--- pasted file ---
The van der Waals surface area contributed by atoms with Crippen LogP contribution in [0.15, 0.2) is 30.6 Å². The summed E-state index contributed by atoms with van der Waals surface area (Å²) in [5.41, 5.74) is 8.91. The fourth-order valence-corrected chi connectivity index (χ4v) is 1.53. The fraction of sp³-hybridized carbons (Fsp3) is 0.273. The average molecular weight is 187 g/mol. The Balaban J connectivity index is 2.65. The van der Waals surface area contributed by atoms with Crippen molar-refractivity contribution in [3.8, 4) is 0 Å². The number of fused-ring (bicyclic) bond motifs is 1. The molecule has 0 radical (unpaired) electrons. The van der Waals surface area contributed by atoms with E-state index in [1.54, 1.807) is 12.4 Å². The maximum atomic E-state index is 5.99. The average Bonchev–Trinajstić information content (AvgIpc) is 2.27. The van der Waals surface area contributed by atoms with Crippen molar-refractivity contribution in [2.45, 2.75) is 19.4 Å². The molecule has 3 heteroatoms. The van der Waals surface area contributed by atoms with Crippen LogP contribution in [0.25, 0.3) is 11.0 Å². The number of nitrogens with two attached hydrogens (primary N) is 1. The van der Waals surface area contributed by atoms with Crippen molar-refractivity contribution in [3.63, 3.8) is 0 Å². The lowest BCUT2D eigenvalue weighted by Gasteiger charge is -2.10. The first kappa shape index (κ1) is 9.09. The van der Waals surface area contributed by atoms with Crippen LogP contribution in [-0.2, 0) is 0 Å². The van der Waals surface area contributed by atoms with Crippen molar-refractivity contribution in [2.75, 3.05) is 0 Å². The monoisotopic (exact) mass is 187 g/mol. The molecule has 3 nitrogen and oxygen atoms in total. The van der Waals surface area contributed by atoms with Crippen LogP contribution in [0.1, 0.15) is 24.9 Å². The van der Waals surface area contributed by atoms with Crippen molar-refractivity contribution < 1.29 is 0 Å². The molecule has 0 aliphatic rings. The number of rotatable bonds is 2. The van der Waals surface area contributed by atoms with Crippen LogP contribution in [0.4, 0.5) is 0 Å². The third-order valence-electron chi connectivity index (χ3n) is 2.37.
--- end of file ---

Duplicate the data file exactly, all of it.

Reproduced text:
The van der Waals surface area contributed by atoms with Crippen LogP contribution in [0.15, 0.2) is 30.6 Å². The summed E-state index contributed by atoms with van der Waals surface area (Å²) in [5.41, 5.74) is 8.91. The fourth-order valence-corrected chi connectivity index (χ4v) is 1.53. The fraction of sp³-hybridized carbons (Fsp3) is 0.273. The average molecular weight is 187 g/mol. The Balaban J connectivity index is 2.65. The van der Waals surface area contributed by atoms with Crippen molar-refractivity contribution in [3.8, 4) is 0 Å². The number of fused-ring (bicyclic) bond motifs is 1. The molecule has 0 radical (unpaired) electrons. The van der Waals surface area contributed by atoms with E-state index in [1.54, 1.807) is 12.4 Å². The maximum atomic E-state index is 5.99. The average Bonchev–Trinajstić information content (AvgIpc) is 2.27. The van der Waals surface area contributed by atoms with Crippen molar-refractivity contribution in [2.45, 2.75) is 19.4 Å². The molecule has 3 heteroatoms. The van der Waals surface area contributed by atoms with Crippen LogP contribution in [0.25, 0.3) is 11.0 Å². The number of nitrogens with two attached hydrogens (primary N) is 1. The van der Waals surface area contributed by atoms with Crippen molar-refractivity contribution in [3.63, 3.8) is 0 Å². The lowest BCUT2D eigenvalue weighted by Gasteiger charge is -2.10. The first kappa shape index (κ1) is 9.09. The van der Waals surface area contributed by atoms with Crippen LogP contribution in [-0.2, 0) is 0 Å². The van der Waals surface area contributed by atoms with Crippen molar-refractivity contribution in [2.75, 3.05) is 0 Å². The monoisotopic (exact) mass is 187 g/mol. The molecule has 3 nitrogen and oxygen atoms in total. The van der Waals surface area contributed by atoms with Crippen LogP contribution in [0.1, 0.15) is 24.9 Å². The van der Waals surface area contributed by atoms with Crippen molar-refractivity contribution < 1.29 is 0 Å². The molecule has 0 aliphatic rings. The number of rotatable bonds is 2. The van der Waals surface area contributed by atoms with Crippen LogP contribution in [0.4, 0.5) is 0 Å². The third-order valence-electron chi connectivity index (χ3n) is 2.37.